After the exhibition ‘Empathic Systems’ at Frankfurter Kunstverein (2019), AKINCI is proud to present the moving animals of artist - inventor Theo Jansen (The Hague, 1948). Theo Jansen is known for his beach animals: large kinetic sculptures, made almost entirely out of PVC pipes. Jansen’s creatures are reminiscent of archaic skeletons that live aesthetically somewhere between biomorphic and inorganic forms of growth. AKINCI shows three beach animals as well as drawings and ‘fossils’, to provide insight into the exceptional combination of emotional expressiveness and technology Theo Jansen brings together in his oeuvre.
Jansen studied physics at the Delft University of Technology from 1968 to 1975. Driven by his interest in unconventional technical constructions and the mechanism of evolution, he develops as an artist. Throughout his oeuvre, Theo Jansen developed a deep understanding for the principles of life and the evolution of species. Slowly his beach animals came to life, initially intended to solve the danger of rising sea levels by moving grains of sand from the bottom of the beach to the top. It started with the Animaris vulgaris (1991), the common (vulgaris) animal of the sea (maris). Later generations of beach animals moved on the energy of wind, moved grains of sand, developed ingenious walking patterns and eventually could run independently on air pressure in PET bottles (‘stored wind’). To give an example: there was the Sabulosa (1994) who had four fins and was able to dig and the Umerus (2009), the suicidal animal that regularly broke its own backbone. At AKINCI the Animaris Ordis (ordinary beast) from the Cerebrum (period of the brain, 2006-2008) will be shown, alongside the Animaris Uminami and Animaris Chalibs, both from the Bruchum (era of the caterpillars, 2016-now).
The artist states that his animals get animated by the wind, which inspires movement. The movements of his beings usually cause a fascination with the viewer, due to the idiosyncratic nature of complex movement patterns, which appear organic and are reminiscent of living beings. The structures are clearly recognizable as artificial, but they still evoke the organic walking and motor skills of long-legged insects or caterpillars. Although Jansen’s constructions lack intellect and free will, and the artist remains the human author, their autonomous movement processes makes one forget this. The viewer develops the assumption - through emotions and cognitive knowledge - that motor skills are the hallmark of a living being. Theo strives for self-reliance of his beach animals; according to him, they should be able to live independently in flocks on the beach. So far, most of his animals are extinct after a season or two. Some can be resuscitated. While they have no metabolism, nor do they reproduce autonomously, Jansen sees the ability to move and respond to environmental conditions as the basic characteristics of artificial life and intelligence which he continues to develop.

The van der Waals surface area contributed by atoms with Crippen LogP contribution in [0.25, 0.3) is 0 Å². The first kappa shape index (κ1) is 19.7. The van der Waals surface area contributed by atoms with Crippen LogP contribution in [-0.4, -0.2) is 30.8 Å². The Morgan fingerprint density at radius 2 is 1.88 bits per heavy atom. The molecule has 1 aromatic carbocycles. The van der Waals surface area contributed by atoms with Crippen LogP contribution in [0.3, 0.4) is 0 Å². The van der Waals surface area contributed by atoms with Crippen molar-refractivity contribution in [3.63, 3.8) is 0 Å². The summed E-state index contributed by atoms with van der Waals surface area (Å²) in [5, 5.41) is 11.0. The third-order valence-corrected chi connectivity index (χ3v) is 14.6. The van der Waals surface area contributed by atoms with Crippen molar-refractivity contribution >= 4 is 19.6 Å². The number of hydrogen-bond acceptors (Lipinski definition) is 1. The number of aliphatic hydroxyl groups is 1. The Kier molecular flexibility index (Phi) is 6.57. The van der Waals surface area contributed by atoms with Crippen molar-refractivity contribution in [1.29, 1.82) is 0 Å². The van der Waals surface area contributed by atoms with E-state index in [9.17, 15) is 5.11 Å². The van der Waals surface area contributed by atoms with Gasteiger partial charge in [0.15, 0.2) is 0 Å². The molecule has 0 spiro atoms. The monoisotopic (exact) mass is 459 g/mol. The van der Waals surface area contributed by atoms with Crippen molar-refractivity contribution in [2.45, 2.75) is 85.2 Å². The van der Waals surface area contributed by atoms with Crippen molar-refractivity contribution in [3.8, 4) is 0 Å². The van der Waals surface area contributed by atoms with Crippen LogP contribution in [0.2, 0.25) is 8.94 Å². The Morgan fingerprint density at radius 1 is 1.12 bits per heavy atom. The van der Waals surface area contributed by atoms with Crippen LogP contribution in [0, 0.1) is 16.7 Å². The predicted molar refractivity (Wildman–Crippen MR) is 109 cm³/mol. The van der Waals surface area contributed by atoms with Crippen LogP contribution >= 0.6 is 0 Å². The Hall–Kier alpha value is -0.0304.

Theo Jansen exhibited in many leading art institutions around the world, including Frankfurter Kunstverein, Frankfurt, DE (2019); National Museum of Science and Technology Leonardo da Vinci, Milan, IT (2019); Fundación Mar Adentro, Santiago, CL (2018); San Fransisco Exploratorium, USA (2016); Tamagawa Ennichi, Tokyo, JP (2015); Palais de Tokyo, FR (2015). He gives lectures about his work worldwide. In the Netherlands he showed his animals in and around leading art institutions, including Elektriciteitsfabriek, The Hague (2014); Boijmans van Beuningen, Rotterdam (2011); Kunsthal Rotterdam (2003); Centraal Museum, Utrecht (1999); Westergasfabriek, Amsterdam (1994). He holds public demonstrations on the beach at Scheveningen. Jansen lives and works in The Hague. The computer program that Theo Jansen developed for his beach animals in 1991 became internationally famous.
In 2016, NASA invited him to a think tank that designs autonomous engines for future space missions to Venus. Jansen has many admirers worldwide, who use the unique mechanics of his work as a starting point for the development of fundamental ideas in the scientific and arts field. In 2016, Theo Jansen received the Barnett & Annalee Newman Foundation Award, granted by artist Frank Stella. From 1986 to 2008 Jansen wrote the column ‘Reflection’ in ‘de Volkskrant’. A selection of these were published in the book ‘Klimmen in de lucht’ (Climbing in the air). In 2002 he won an oeuvre prize at the Witteveen + Bos prize for Art + Technology. In 2007 Jansen published the book ‘De Grote Fantast’ about the development process of his beach animals. In 2014, the photo album ‘Strandbeest: The Dream Machines of Theo Jansen’ by the Russian-American photographer Lena Herzog was published. In 2016 Jansen received the Brilliant Artist of the Year 2017 award, in November 2017 he was named Artist of the Year 2018 and in 2018 he received the The Hague Culture Prize. In 2019 he received the Pierre Giannadda Prix de la Fondation at the Academie des Beaux-Arts Paris